Friday Book Whimsy: The Nature of Fragile Things

San Francisco has a history of earthquakes, but perhaps the most famous of all happened in 1906, before building codes and a scientific understanding of the San Andreas Fault. The 1906 earthquake was one of the worst to hit northern Colorado, and it destroyed 80 percent of the city of San Francisco, and killed some-3,000 people.

The earthquake and its destructive aftermath is the stage for much of Susan Meissner’s interesting novel, The Nature of Fragile Things. The story starts off mysteriously, with what is clearly a hearing in which the main character, Sophie Whalen, is testifying.

Sophie left Ireland under mysterious circumstances, and lands in a New York City tenement where she is surrounded by filth and crime, hunger and loneliness. She is so desperate to escape her circumstances that she answers an ad placed in one of the NYC newspapers from a San Francisco man seeking a wife and mother for his 5-year-old child. The arrangement is made, and Sophie makes the long trip to San Francisco, knowing virtually nothing about her soon-to-husband.

He meets her at the station, and they immediately go to the justice of the peace to be married. He then takes her home to meet his little girl, Kat, who hasn’t spoken since her mother died. While Sophie wants to make her new arrangement work, it is clear that things aren’t what they should be. Martin Hocking is handsome and generous, and has bought a beautiful home in which the three can live. He travels extensively for his job, being gone weeks at a time. When he’s home, he has little to do with either his wife or his child.

Sophie comes to love Kat like she is her own child, and intends to make the best of things. That is, until one day, while Martin is out of town, Sophie gets a surprise visitor that changes everything. It so happens that is the day before the earthquake hits.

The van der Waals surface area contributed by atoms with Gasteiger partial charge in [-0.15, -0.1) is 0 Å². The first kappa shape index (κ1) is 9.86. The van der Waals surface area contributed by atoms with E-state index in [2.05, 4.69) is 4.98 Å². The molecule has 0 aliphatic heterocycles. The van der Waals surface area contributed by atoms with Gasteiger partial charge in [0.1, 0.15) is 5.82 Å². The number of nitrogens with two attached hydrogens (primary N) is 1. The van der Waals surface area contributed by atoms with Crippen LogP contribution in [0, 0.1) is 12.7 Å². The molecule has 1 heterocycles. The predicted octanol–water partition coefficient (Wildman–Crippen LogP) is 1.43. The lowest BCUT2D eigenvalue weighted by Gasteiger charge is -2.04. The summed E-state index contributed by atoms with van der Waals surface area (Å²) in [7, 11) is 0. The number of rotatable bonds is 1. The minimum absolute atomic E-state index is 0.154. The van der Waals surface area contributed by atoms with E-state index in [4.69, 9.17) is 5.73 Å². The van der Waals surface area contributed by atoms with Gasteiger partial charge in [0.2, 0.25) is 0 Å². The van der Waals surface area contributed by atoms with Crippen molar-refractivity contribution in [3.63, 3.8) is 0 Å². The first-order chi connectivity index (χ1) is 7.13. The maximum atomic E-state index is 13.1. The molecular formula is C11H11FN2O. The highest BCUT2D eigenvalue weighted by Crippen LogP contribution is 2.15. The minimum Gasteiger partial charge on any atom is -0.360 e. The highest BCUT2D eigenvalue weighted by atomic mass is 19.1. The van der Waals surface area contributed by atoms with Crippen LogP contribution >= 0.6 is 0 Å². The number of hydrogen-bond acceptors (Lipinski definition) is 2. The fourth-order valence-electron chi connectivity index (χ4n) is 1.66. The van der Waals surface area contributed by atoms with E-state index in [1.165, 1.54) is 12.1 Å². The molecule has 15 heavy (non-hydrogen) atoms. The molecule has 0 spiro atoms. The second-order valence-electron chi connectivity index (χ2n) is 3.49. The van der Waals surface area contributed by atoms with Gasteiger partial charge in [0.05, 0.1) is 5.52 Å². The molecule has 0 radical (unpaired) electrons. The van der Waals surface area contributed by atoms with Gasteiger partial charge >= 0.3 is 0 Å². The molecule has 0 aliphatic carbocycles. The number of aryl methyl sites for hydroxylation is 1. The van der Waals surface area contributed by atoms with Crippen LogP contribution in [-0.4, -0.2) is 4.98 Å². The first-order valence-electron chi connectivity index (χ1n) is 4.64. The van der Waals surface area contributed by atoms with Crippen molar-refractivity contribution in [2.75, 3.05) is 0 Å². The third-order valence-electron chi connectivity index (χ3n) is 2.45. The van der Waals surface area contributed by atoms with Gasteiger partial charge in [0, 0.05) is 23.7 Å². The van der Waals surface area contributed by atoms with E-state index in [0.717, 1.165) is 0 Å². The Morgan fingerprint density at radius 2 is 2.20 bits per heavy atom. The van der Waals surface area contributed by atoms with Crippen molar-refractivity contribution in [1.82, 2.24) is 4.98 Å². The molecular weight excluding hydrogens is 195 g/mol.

Sophie, Kat, and her visitor are left homeless following the earthquake, and struggle to make their way to someplace safe. They watch the city crumble around them and begin to burn. They fight to find safety.

The Nature of Fragile Things is a story about courage and resilience and friendship. The author offers realistic descriptions of a city under great duress, and the kindness — and lack of kindness — displayed by others in crisis.

The story took many twists and turns, leading to a surprise ending.

I enjoyed The Nature of Fragile Things very much.

Here is a link to the book.

Friday Book Whimsy: The Women in Black

After reading a series of books that were somewhat dark, it was a pleasure to stumble upon The Women in Black, a novel by Madeleine St John. This book, like the book I reviewed last week, takes place in the 1950s, but this time the location is one with which I am less familiar — Sydney, Australia.

This quirky, quick-reading novel features four characters, all of whom work at Goode’s Department store in Sydney. The women who work here are recognizable because of the black dresses they are required to wear.

Patty is married to Frank. Her biological clock is ticking, but unfortunately her husband pays little attention to her. As long as she puts his steak in front of him every night, he is content. He eats and then goes to bed.

Fay is single but would love to be married, but she hasn’t yet met the right man. Unfortunately, it doesn’t seem to her that she will ever find happiness.

Magda works is the fancy dancy dress department of Goode’s. She and her husband moved from Slovenia, and have worked hard at acclimating to the new culture, but maintaining their roots. She wants to own her own dress shop someday.

Along comes young Lisa, who is hired to work during the busy Christmas holidays. Lisa is eager to find her way into the world. She just graduated from high school, and is awaiting her final grades to see if she will get a scholarship to attend the university. Even if she does, her father will fight her all the way. In his opinion, women don’t need college; they need a husband and kids.

These four women come together under funny circumstances and are tied together in unexpected ways. They all find out that nothing in their lives is more important than knowing who they are and what’s is important, and friendship.

The author has a very unique writing style. The characters were all so very likeable. I read the book in a day-and-a-half, and it left me smiling and feeling like we can tackle anything in the world with patience and friendship.

I recommend this book!